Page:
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Two University of Wyoming professors are among educators worldwide selected for the Fulbright Scholars Program.
Professors Jose Rosa, Department of Management and Marketing, and Gus Plumb, Department of Mechanical Engineering, will conduct five months of research work in the countries for which they were selected. Rosa will work at Universidad de los Andes in Bogota, Columbia, and Plumb at the University of Botswana in Gaborone, Botswana. Both will be at their respective colleges from February through late June.
The Fulbright Program, the flagship international educational exchange program sponsored by the United States government, is designed to increase mutual understanding between the U.S. and the people of other countries.
The fellowships provide participants -- chosen for their academic merit and leadership potential -- with the opportunity to study, teach and conduct research, exchange ideas and contribute to finding solutions to shared international concerns.
Rosa will conduct research for two projects at Universidad de los Andes, a well-regarded private university that is sometimes referred to as the Harvard of Colombia.
His first project seeks to identify characteristics of scavenger innovators in stable subsistence populations.
"Scavenger innovators are individuals who derive a living wage from scavenging artifacts and raw materials from landfills and trash dump sites and reusing or reselling recovered artifacts and raw materials," Rosa says. "Stable subsistence populations are those who have been living in poverty for more than 12 months and have acclimated to marginal living conditions and persistent levels of need."
Rosa's second project will investigate how the pursuit of hope and having hope by subsistence (economically poor) individuals influences their innovativeness.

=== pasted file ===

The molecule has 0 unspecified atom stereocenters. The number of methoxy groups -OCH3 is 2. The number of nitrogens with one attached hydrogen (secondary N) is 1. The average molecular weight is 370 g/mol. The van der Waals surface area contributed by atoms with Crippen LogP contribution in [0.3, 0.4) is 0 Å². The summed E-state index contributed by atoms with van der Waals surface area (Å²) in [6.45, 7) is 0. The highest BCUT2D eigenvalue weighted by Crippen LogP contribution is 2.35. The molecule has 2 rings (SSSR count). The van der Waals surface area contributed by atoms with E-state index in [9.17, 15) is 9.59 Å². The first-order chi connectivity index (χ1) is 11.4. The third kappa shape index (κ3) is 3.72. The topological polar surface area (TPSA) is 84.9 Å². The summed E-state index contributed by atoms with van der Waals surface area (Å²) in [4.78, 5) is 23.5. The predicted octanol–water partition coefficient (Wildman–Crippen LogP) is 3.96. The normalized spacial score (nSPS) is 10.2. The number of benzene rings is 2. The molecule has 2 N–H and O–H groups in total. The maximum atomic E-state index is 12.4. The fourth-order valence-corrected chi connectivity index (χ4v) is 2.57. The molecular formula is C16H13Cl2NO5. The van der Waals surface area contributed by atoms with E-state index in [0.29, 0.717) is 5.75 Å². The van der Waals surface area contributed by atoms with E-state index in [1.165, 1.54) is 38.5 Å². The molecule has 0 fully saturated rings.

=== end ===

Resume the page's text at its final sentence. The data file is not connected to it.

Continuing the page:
"Yearning for outcomes influences the individual's appraisal of current circumstances, which in turn generates hope or despair," he says. "The study will induce hope or despair in poor consumer innovators and track the unfolding of beneficial or detrimental experimentation and motivated reasoning."
Plumb will collaborate on developing a new interdisciplinary master's degree program affiliated with the recently established Centre of Study in Renewable and Sustainable Energy at the University of Botswana.
"The new center focuses on renewable and sustainable energy and I will be working with them to help establish the research and educational programs that will fall under the umbrella of this center," Plumb says. "This will include developing an interdisciplinary M.S. degree in renewable and sustainable energy, workshops for professionals and assisting them to make contacts in the U.S. to help form collaborative research relationships."
Plumb also will develop renewable energy short courses for practicing professionals.
The Fulbright Program was established in 1946 under legislation introduced by then-Sen. J. William Fulbright of Arkansas. The program is sponsored by the U.S. Department of State's Bureau of Educational and Cultural Affairs.
Approximately 294,000 "Fulbrighters" -- 111,000 from the United States and 183,000 from other countries -- have participated in the program since it began. The Fulbright Program awards approximately 7,500 new grants annually and now operates in more than 155 countries worldwide.